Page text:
Mugabe popular survey an opportunity to redefine struggle

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The faces have remained the same, strategies have not changed and this is an opportunity for this generation to define a new narrative.
THE Afrobarometer/ Mass Public Opinion Institute of Zimbabwe report has sent tongues wagging and had been received with mixed feelings locally and abroad. 
The survey which found that Mugabe enjoys greater support in the rural areas where 70 percent trust him while he only enjoys 45 percent trust of the urban people has left many in disbelief in that, despite his age, Mugabe enjoys more trust than any other politician in the land.
For the opposition, obviously they are still failing to come to terms with the survey, which also found out that the opposition parties were the least supported institutions, trusted by only 34 percent of Zimbabweans. Some have dismissed the survey as ‘dodged’, ‘rigged’, ‘nikuved’ and all sorts of dismissive terms.
However we all know for a fact that such allusions have become synonymous with the opposition since time immemorial. In 2013, they dismissed the Susan Booysen (they actually rejected two surveys: the Freedom House one done by Booysen and another internal one done by MDC IRI another Afrobarometer one) survey, whose findings were mirrored by the results of the elections.
Dismissing such surveys is not only dangerous but disastrous. Rather they should help in developing political strategies based on the worst case scenarios otherwise we would be failing to appreciate and taking cognisant the fact that surveys constitute free political consultancy.
The broad democratic movement (workers, civil society etc.) must ask hard questions why Mugabe is popular in the rural areas where there is rampant violence at the time of elections. Is it because the ‘urban based’ movements for democracy have themselves not had a deep understanding of the actual prevailing political economy which includes swathes of ‘rural poverty’?
Hence any serious political outfit should take such findings seriously without necessarily being dismissive and emotive. On the opposition being least trusted, I think it might be as a result that the view that the MDC is steeped in the same political culture of intolerance, violence, corruption, selfishness and private accumulation (‘personalisation’ of the struggle has become a cocktail for disaster’.Advertisement

However, the contributions made by the MDC towards some incremental reforms over the past 15 years cannot be ignored although, sadly, the splits have left the party thin. To be frank at the present moment the political future of opposition politics is in the intensive care unit and it needs urgent and practical solutions; the results of the survey points to that.
For me, I think most Zimbabweans have lost faith in the existing opposition parties and I posit that the country now needs new strategies, ‘new’ ideas and thinking which will drive the next revolution.
I am not in any way obsessed with attacking the MDC-T and neither do I sympathise with Zanu PF, but the fact of the matter is that the people of Zimbabwe are now tired of the opposition because of its failure to remove Mugabe from power.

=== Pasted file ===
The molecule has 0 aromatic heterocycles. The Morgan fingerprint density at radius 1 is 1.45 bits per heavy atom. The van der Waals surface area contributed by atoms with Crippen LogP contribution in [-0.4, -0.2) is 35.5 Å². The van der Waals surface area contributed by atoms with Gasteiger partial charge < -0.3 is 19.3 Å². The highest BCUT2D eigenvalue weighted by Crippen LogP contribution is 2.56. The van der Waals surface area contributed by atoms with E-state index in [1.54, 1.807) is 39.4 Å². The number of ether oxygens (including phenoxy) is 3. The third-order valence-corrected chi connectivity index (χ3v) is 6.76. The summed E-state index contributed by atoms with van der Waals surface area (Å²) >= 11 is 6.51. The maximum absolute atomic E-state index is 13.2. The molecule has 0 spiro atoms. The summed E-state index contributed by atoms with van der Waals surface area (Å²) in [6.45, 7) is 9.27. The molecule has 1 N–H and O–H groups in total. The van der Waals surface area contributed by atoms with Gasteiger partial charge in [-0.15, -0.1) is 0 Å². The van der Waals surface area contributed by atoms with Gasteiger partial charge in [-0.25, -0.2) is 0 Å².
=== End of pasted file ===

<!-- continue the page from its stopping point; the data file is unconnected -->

Many others are no longer participating in elections because they have failed to bring about the change we are yearning for. The spirit of change is slowly dying down, those who have claimed to be leading that struggle have failed to bring hope and inspire the masses. The faces have remained the same, strategies have not changed and this is an opportunity for this generation to define a new narrative.
As proponents of democracy, we should at all times be able to  carry the obligation to tell the truth, claim no easy victories and take the masses with us in everything we do and say. Without telling the truth is not only counter-revolutionary, but a recipe for disaster which will lead us to a bottomless pit.
It is important to note that political activity in the world is a result of conscious human action, not a supernatural phenomenon. There is need for massive groundwork and mobilisation to re-energise the masses in the struggle for a social democratic state.
And the MDC is not the Alpha and Omega of Zimbabwean revolutionary politics. Many major political events have transpired in Zimbabwe without the involvement of the MDC, and to think that it is only the MDC that will carry the struggle forward is not only myopic but foolishness of the highest magnitude.
Already Zimbabwe made a huge blunder and set a wrong precedence in portraying an incapable Zanu PF (and lately the opposition) that it cannot outgrow its individual leaders. This is an unfortunate part of our politics where it happens that both sides of the political options are disastrous, thus the call for a new alternative to drive the democratic struggle.
Our greatest challenge as a born free generation is accepting the false illusion and insinuations that Morgan Tsvangirai is the ‘face of the struggle’ and that Mugabe is a ‘champion of revolutionary politics’ while failing to appreciate that the struggle and politics should outgrow individuals.
There is no doubt that the environment is now ripe for a post-colonial, post-liberation, post-nationalist movement which places the people at the centre of power, participation, opportunities and material improvement?
Our rallying point is the People’s Charter, a document of the people of Zimbabwe, hoisted by civil society and pro-democratic formations as the torchbearer that should lead Zimbabwe to the total political, social and economic emancipation of all citizens. The Peoples Charter is therefore an expression of the social, political and economic will of Zimbabweans.
Blessing ‘Vuvuzela’ Vava is a defender of the Peoples Charter. He writes from Chipinge and can be contacted on Views expressed in this article are personal.